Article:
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Iowa Orthop J. 2016;36:53-8.

Predictors of Patient Reported Pain After Lower Extremity Nonunion Surgery: The Nicotine Effect.

Author information

1
NYU Hospital for Joint Diseases; New York, NY.
2
NYU Hospital for Joint Diseases;New York, NY; Jamaica Hospital Medical Center;New York, NY.

Abstract

BACKGROUND:

Nonunion of long bone fractures is a serious complication for many patients leading to considerable morbidity. The purpose of this study is to elucidate factors affecting continued pain following long bone nonunion surgery and offer better pain control advice to patients.

METHODS:

Patients presenting to our institutions for operative treatment of long bone fracture nonunion were enrolled in a prospective data registry. Enrolled patients were followed at regular intervals for 12 months using the Short Musculoskeletal Function Assessment (SMFA), visual analog scale (VAS), physical examination, and radiographic examination. The registry was reviewed to identify patients with a tibial or femoral nonunion that went on to union with complete follow up. Univariate analyses were conducted to identify patient characteristics associated with postoperative pain. Identified patient factors with univariate p-values <0.1 were included in multivariate linear regression models in order to identify risk factors for pain 3 months, 6 months, and 12 months after nonunion surgery.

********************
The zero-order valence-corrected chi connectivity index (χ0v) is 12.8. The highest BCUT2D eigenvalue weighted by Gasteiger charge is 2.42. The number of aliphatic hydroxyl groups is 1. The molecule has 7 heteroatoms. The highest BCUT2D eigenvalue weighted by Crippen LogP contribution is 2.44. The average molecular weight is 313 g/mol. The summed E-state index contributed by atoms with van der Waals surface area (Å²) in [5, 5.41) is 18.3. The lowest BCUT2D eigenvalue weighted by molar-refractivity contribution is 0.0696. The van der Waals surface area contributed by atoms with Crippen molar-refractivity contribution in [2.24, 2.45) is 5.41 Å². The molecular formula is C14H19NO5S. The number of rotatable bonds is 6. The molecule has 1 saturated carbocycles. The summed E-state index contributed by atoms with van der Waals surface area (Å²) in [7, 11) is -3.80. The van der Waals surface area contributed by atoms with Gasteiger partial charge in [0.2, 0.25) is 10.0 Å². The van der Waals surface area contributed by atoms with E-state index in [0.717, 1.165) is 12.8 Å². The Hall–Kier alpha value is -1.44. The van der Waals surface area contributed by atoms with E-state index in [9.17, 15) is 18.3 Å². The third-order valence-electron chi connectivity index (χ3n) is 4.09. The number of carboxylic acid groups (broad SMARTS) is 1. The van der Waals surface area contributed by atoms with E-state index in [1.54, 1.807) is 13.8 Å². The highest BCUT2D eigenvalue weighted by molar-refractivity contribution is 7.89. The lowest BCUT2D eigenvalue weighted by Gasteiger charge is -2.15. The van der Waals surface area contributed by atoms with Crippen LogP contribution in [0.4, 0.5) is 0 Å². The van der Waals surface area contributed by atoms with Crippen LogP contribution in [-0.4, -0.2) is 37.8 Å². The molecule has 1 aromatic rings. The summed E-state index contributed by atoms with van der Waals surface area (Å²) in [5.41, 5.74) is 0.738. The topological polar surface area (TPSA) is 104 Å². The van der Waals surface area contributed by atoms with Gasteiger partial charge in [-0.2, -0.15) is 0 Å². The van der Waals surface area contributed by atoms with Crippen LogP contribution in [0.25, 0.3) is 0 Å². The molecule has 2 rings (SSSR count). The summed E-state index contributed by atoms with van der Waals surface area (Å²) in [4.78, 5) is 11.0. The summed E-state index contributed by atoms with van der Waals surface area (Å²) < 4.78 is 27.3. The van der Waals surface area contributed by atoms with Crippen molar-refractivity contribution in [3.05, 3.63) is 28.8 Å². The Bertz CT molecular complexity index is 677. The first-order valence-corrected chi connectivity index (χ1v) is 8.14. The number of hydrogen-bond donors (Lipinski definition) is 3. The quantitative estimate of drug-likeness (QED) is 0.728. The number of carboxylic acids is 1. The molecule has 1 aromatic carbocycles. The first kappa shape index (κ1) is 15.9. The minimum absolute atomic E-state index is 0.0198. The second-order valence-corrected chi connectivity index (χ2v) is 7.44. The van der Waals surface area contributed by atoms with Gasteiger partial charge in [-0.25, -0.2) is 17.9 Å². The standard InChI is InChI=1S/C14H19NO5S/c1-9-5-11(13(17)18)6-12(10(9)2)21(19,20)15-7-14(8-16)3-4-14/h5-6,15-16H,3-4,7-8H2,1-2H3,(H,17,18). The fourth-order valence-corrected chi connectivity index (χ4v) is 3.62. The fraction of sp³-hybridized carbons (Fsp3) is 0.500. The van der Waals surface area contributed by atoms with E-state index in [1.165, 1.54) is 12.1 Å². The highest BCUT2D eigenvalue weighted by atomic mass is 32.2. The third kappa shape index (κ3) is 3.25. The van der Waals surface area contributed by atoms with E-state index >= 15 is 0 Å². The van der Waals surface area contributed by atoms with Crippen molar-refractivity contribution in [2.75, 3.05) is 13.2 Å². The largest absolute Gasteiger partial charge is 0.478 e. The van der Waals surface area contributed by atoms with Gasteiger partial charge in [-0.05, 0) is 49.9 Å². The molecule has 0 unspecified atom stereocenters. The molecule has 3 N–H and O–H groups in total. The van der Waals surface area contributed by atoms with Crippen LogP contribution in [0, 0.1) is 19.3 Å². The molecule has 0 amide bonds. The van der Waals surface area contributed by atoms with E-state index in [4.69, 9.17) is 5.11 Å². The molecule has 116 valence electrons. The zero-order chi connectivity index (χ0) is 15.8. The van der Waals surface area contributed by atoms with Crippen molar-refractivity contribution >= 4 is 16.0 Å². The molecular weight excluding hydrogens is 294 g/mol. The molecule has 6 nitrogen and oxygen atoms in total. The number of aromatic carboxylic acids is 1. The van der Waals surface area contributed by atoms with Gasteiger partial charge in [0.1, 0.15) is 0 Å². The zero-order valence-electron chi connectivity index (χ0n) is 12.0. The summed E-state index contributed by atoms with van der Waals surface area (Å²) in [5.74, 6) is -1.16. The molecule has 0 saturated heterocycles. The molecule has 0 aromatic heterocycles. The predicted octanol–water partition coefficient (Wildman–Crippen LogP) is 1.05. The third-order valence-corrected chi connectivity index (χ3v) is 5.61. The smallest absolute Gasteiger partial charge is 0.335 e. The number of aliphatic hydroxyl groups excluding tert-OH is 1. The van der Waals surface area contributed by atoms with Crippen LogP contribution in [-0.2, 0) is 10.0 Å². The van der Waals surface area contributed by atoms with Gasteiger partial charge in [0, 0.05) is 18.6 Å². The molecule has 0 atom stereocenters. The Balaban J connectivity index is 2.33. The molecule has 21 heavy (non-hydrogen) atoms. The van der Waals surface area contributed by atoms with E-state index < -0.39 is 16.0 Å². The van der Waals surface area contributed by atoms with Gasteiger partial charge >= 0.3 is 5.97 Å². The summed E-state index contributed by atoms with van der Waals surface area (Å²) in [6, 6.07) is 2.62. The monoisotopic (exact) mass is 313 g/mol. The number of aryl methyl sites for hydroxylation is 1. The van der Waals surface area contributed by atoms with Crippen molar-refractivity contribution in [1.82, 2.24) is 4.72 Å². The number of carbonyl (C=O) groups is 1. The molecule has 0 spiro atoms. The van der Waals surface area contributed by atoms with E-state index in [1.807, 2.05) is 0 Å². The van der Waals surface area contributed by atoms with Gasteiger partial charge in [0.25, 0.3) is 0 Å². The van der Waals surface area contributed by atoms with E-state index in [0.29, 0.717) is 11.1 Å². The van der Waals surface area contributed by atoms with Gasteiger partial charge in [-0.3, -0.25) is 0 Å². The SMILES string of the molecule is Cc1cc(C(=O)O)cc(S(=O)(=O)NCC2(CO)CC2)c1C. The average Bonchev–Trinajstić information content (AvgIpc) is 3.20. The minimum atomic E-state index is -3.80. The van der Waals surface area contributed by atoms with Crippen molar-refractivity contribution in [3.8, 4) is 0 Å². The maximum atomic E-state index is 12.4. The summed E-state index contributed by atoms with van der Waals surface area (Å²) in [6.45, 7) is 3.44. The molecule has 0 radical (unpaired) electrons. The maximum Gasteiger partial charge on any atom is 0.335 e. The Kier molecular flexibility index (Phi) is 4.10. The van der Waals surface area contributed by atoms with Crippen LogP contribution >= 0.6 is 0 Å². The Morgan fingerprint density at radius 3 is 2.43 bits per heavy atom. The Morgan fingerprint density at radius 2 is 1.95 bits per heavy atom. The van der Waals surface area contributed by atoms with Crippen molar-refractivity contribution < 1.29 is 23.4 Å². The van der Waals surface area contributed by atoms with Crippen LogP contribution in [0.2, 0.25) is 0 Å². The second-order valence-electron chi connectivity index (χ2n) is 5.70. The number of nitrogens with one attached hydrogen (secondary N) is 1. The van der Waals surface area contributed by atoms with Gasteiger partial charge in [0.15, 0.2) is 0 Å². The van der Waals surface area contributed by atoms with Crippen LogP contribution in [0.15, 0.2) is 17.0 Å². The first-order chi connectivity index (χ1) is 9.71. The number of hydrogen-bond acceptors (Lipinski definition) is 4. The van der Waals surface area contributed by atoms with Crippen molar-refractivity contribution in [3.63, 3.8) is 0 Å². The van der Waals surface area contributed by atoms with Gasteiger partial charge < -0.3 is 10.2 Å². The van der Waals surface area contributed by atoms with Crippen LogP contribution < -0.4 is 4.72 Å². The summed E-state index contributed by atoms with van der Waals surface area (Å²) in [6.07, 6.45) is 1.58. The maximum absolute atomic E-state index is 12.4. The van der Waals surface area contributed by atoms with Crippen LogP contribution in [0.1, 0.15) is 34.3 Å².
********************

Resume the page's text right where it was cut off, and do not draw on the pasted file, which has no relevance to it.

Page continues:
RESULTS:

Ninety-one patients with tibial or femoral nonunion who went on to union and had complete follow-up were identified. A Friedman test revealed mean pain score decreased significantly by 3 months postoperatively (p<0.0005). Univariate analyses demonstrated age (p=0.016), days from injury to nonunion surgery at our institution (p=0.067), smoking status (p<0.0005), wound status at time of injury (p=0.085), anesthesia (p=0.045), and nonunion location in the bone (p=0.047) were associated with postoperative pain in at least one time point postoperatively. These were included in multivariate models that revealed nonunion location (p=0.035) was predictive of pain 3 months postoperatively, smoking status was predictive of pain 3 months (p=0.012) and 6 months (p<0.0005) postoperatively, and days from injury to nonunion surgery at our institution was predictive of pain 6 months (p=0.024) and 12 months (p=0.004) postoperatively.

CONCLUSION:

Healed patients have improved pain levels after lower extremity nonunion surgery. Orthopedic surgeons should stress smoking cessation programs and minimize delay to nonunion surgery, in order to maximize pain relief in this patient cohort.

PMID:
27528836
PMCID:
PMC4910799
[Indexed for MEDLINE]
Free PMC Article

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